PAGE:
ASI-funded Project Seeks Geologic
Clues to Earth’s Story

Researchers filmed in Utah’s Shinarump conglomerate (Posted Aug. 9, 2012)

BY CONNA BOND, ASI communication director

Geological formations can be very beautiful, and may also yield valuable insights into the story of our earth. Financed by project funds from ASI, four geology researchers spent two weeks in southern Utah in mid-July 2012. Professors Arthur Chadwick, from Southwestern Adventist University, and Leonard Brand, from Loma Linda University (LLU), have been involved in geology research in Utah for about seven years. This year Rose Weeks, a geology student from Southwestern, and Cosmin Cosma, a professional photographer from LLU, joined them.

STRATA SHOWN: The Straight Cliffs, a cliff with laterally extensive rock units in southern central Utah, of which researchers photographed a 50-mile section. [PHOTO: Leonard Brand]
The group focused on two main objectives. One was a detailed study of the Shinarump conglomerate, a rock formation that covers more than 100,000 square miles in Utah and surrounding states, and sits on top of mudstones 
of the Moenkopi Formation. It is commonly believed that after the Moenkopi was deposited, 10 to 15 million years passed before the Shinarump made its appearance. The group gathered evidence to evaluate the theory that millions of years could pass with virtually no geological processes occurring between those two formations. The evidence gathered is not looking favorable for the generally accepted theory. The researchers discovered some very significant leads in the rocks that they will continue to follow up on in coming months and years.

The group also conducted a week of aerial photography of geological structures across southern Utah and northern Arizona from a chartered helicopter.

GOING UP: Leonard Brand ready to take aerial photos from a helicopter. [PHOTO: Cosmin Cosma]
“Riding across the landscape in a small helicopter with the doors off to facilitate photography is a memorable experience!” said Brand. “There are sturdy seat belts and shoulder harnesses, and the head knows it is safe. The feelings, however, don’t always get the message, especially at times when it is several thousand feet to the rocks below!”

Video taken of dramatic geological structures will be used for educational purposes and in a film to document the group’s research. On this trip they launched a new approach to research—“one that has probably not been used by geologists in the way we are using it,” Brand said. “We flew along three different cliffs, for 20 to 50 miles for each cliff, video-filming all the way. This gives us a unique type of data that can be used in the study of how laterally extensive individual rock units are. The farther these units extend, laterally, the more they appear like large-scale, catastrophic deposits than like the geological processes that occur on earth today.”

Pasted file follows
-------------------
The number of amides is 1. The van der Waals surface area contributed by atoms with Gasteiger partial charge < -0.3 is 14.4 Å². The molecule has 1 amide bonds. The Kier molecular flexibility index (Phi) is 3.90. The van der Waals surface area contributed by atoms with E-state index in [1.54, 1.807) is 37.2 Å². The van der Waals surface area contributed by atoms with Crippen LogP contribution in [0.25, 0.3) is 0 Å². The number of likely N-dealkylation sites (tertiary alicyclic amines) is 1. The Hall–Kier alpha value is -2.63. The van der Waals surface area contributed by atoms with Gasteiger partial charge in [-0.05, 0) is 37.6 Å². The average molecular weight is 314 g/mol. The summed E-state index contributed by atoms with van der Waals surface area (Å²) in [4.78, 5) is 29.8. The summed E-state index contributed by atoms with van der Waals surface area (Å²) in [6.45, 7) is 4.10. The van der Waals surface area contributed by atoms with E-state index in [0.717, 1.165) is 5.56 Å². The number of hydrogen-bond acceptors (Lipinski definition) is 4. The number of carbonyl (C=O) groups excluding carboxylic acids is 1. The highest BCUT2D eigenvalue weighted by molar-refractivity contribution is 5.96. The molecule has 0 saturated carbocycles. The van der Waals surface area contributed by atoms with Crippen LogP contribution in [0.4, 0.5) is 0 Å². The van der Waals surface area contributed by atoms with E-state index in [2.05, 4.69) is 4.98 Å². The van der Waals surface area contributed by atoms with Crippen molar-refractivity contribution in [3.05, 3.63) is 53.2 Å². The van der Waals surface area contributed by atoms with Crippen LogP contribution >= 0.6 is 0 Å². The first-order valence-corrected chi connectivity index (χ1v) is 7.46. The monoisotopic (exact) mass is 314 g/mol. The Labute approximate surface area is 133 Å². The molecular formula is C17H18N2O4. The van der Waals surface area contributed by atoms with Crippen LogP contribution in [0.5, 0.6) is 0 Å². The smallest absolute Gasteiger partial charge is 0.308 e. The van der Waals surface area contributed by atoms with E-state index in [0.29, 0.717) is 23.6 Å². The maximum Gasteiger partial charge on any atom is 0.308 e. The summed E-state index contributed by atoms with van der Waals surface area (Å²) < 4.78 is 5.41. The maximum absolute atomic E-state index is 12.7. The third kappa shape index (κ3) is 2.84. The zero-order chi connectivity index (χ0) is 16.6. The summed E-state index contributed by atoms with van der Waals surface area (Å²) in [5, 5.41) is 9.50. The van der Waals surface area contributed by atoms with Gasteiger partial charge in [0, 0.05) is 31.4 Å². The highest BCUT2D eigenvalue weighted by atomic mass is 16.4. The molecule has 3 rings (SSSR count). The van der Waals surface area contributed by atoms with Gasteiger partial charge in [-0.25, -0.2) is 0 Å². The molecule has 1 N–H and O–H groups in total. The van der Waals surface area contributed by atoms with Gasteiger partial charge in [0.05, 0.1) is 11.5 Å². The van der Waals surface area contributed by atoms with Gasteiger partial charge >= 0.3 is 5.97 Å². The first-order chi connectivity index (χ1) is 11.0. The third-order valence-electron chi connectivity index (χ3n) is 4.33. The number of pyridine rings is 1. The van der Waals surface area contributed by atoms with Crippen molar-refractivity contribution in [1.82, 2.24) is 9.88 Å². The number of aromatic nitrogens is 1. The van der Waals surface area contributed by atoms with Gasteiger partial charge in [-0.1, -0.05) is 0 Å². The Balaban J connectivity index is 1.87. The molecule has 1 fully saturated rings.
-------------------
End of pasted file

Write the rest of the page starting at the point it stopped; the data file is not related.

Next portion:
A biblical view of earth history predicts that the evidence will indicate more catastrophic processes. The evidence the researchers gathered promises to be very instructive in evaluating this prediction.

ON LOCATION: Researchers Leonard Brand (left), Rose Weeks (center), and Art Chadwick (right) on location in Utah during filming by Laymen Ministrie. [PHOTO: Laayman Ministries]
“Taking the Bible record at face value opens a researcher’s thinking to new ideas and possibilities that have likely not been thought of before,” Chadwick added. “These ideas must then be followed up with careful research, so that our work will stand up to criticism and will honor God. It is exciting to work with God on such a venture.”

During the trip, Chadwick and Brand were also interviewed and filmed by Laymen Ministries, an ASI-member organization, for a feature-length documentary film entitled The Days of Noah. LM founder/director Jeff Reich and his crew filmed the researchers in action as they worked on colorful rock outcrops.

Laymen Ministries has pioneered lay mission projects worldwide and operates schools, medical facilities, student missionary programs, health and lay training, and an international television ministry. The Days of Noah will consist of interviews, reenactments, on-site narrations, animation, aerial footage, and sweeping landscapes to uphold the validity of the biblical account of a literal worldwide flood and to relate the message of Noah to our time and to the three angels’ messages.

Meanwhile, Brand and Chadwick and their fellow researchers will continue to study the geological evidence they’ve gathered. Their research will form the basis for future study on how scientific inquiry and the Bible intersect.




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